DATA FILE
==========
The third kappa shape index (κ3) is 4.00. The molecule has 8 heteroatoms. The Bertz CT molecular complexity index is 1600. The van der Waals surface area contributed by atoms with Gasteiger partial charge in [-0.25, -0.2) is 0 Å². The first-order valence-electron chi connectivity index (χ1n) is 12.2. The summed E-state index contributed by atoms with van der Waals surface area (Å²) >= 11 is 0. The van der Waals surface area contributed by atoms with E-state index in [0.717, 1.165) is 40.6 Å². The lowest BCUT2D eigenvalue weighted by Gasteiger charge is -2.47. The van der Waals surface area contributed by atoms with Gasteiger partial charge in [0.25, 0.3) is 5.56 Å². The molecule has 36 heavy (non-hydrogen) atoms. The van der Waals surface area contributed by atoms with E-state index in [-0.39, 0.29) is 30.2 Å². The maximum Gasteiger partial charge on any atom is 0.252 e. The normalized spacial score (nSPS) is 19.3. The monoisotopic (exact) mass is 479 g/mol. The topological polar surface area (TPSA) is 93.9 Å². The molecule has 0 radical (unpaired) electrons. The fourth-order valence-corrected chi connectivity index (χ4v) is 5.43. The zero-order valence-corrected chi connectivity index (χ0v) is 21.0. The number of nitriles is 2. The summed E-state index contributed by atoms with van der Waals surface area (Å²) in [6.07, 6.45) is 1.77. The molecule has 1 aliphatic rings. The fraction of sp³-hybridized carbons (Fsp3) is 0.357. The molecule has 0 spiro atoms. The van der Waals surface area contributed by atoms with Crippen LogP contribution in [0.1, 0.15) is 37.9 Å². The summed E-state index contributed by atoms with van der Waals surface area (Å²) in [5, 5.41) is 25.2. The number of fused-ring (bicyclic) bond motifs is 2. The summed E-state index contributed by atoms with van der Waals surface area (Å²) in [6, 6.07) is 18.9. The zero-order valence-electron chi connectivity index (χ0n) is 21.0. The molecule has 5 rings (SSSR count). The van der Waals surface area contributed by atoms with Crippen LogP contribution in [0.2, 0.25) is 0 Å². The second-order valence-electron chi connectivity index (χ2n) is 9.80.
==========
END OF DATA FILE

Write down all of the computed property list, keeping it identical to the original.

The third kappa shape index (κ3) is 4.00. The molecule has 8 heteroatoms. The Bertz CT molecular complexity index is 1600. The van der Waals surface area contributed by atoms with Gasteiger partial charge in [-0.25, -0.2) is 0 Å². The first-order valence-electron chi connectivity index (χ1n) is 12.2. The summed E-state index contributed by atoms with van der Waals surface area (Å²) >= 11 is 0. The van der Waals surface area contributed by atoms with E-state index in [0.717, 1.165) is 40.6 Å². The lowest BCUT2D eigenvalue weighted by Gasteiger charge is -2.47. The van der Waals surface area contributed by atoms with Gasteiger partial charge in [0.25, 0.3) is 5.56 Å². The molecule has 36 heavy (non-hydrogen) atoms. The van der Waals surface area contributed by atoms with E-state index in [-0.39, 0.29) is 30.2 Å². The maximum Gasteiger partial charge on any atom is 0.252 e. The normalized spacial score (nSPS) is 19.3. The monoisotopic (exact) mass is 479 g/mol. The topological polar surface area (TPSA) is 93.9 Å². The molecule has 0 radical (unpaired) electrons. The fourth-order valence-corrected chi connectivity index (χ4v) is 5.43. The zero-order valence-corrected chi connectivity index (χ0v) is 21.0. The number of nitriles is 2. The summed E-state index contributed by atoms with van der Waals surface area (Å²) in [6.07, 6.45) is 1.77. The molecule has 1 aliphatic rings. The fraction of sp³-hybridized carbons (Fsp3) is 0.357. The molecule has 0 spiro atoms. The van der Waals surface area contributed by atoms with Crippen LogP contribution in [0.1, 0.15) is 37.9 Å². The summed E-state index contributed by atoms with van der Waals surface area (Å²) in [5, 5.41) is 25.2. The number of fused-ring (bicyclic) bond motifs is 2. The summed E-state index contributed by atoms with van der Waals surface area (Å²) in [6, 6.07) is 18.9. The zero-order valence-electron chi connectivity index (χ0n) is 21.0. The molecule has 5 rings (SSSR count). The van der Waals surface area contributed by atoms with Crippen LogP contribution in [0.2, 0.25) is 0 Å². The second-order valence-electron chi connectivity index (χ2n) is 9.80.